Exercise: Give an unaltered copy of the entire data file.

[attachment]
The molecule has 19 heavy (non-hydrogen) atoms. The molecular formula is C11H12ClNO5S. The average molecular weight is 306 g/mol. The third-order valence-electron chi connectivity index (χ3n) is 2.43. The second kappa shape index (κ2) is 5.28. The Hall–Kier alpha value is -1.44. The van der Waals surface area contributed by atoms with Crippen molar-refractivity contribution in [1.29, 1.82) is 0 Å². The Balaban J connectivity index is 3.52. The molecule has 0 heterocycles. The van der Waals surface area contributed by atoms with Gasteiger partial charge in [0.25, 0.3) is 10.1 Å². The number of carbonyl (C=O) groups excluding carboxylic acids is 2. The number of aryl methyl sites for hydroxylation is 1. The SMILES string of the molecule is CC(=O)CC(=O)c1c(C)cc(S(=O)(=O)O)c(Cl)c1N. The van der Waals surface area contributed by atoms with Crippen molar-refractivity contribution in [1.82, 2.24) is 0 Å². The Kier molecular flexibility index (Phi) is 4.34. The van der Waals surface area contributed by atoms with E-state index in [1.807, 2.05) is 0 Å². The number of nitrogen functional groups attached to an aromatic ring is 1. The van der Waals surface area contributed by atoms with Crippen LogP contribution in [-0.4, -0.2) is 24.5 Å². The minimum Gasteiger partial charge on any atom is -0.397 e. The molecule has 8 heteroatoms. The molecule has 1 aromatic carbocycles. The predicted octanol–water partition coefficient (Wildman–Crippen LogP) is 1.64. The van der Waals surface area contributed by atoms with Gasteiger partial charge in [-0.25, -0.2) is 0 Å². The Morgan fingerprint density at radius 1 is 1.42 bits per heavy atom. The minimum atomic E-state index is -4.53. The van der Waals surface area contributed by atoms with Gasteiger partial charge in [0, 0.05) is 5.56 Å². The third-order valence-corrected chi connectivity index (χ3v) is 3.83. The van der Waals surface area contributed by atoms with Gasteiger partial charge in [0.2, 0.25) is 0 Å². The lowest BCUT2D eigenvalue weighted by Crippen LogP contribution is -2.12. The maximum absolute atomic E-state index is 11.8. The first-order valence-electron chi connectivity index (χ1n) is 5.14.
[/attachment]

The molecule has 19 heavy (non-hydrogen) atoms. The molecular formula is C11H12ClNO5S. The average molecular weight is 306 g/mol. The third-order valence-electron chi connectivity index (χ3n) is 2.43. The second kappa shape index (κ2) is 5.28. The Hall–Kier alpha value is -1.44. The van der Waals surface area contributed by atoms with Crippen molar-refractivity contribution in [1.29, 1.82) is 0 Å². The Balaban J connectivity index is 3.52. The molecule has 0 heterocycles. The van der Waals surface area contributed by atoms with Gasteiger partial charge in [0.25, 0.3) is 10.1 Å². The number of carbonyl (C=O) groups excluding carboxylic acids is 2. The number of aryl methyl sites for hydroxylation is 1. The SMILES string of the molecule is CC(=O)CC(=O)c1c(C)cc(S(=O)(=O)O)c(Cl)c1N. The van der Waals surface area contributed by atoms with Crippen molar-refractivity contribution in [1.82, 2.24) is 0 Å². The Kier molecular flexibility index (Phi) is 4.34. The van der Waals surface area contributed by atoms with E-state index in [1.807, 2.05) is 0 Å². The number of nitrogen functional groups attached to an aromatic ring is 1. The van der Waals surface area contributed by atoms with Crippen LogP contribution in [-0.4, -0.2) is 24.5 Å². The minimum Gasteiger partial charge on any atom is -0.397 e. The molecule has 8 heteroatoms. The molecule has 1 aromatic carbocycles. The predicted octanol–water partition coefficient (Wildman–Crippen LogP) is 1.64. The van der Waals surface area contributed by atoms with Gasteiger partial charge in [-0.25, -0.2) is 0 Å². The Morgan fingerprint density at radius 1 is 1.42 bits per heavy atom. The minimum atomic E-state index is -4.53. The van der Waals surface area contributed by atoms with Gasteiger partial charge in [0, 0.05) is 5.56 Å². The third-order valence-corrected chi connectivity index (χ3v) is 3.83. The van der Waals surface area contributed by atoms with Gasteiger partial charge in [0.2, 0.25) is 0 Å². The lowest BCUT2D eigenvalue weighted by Crippen LogP contribution is -2.12. The maximum absolute atomic E-state index is 11.8. The first-order valence-electron chi connectivity index (χ1n) is 5.14.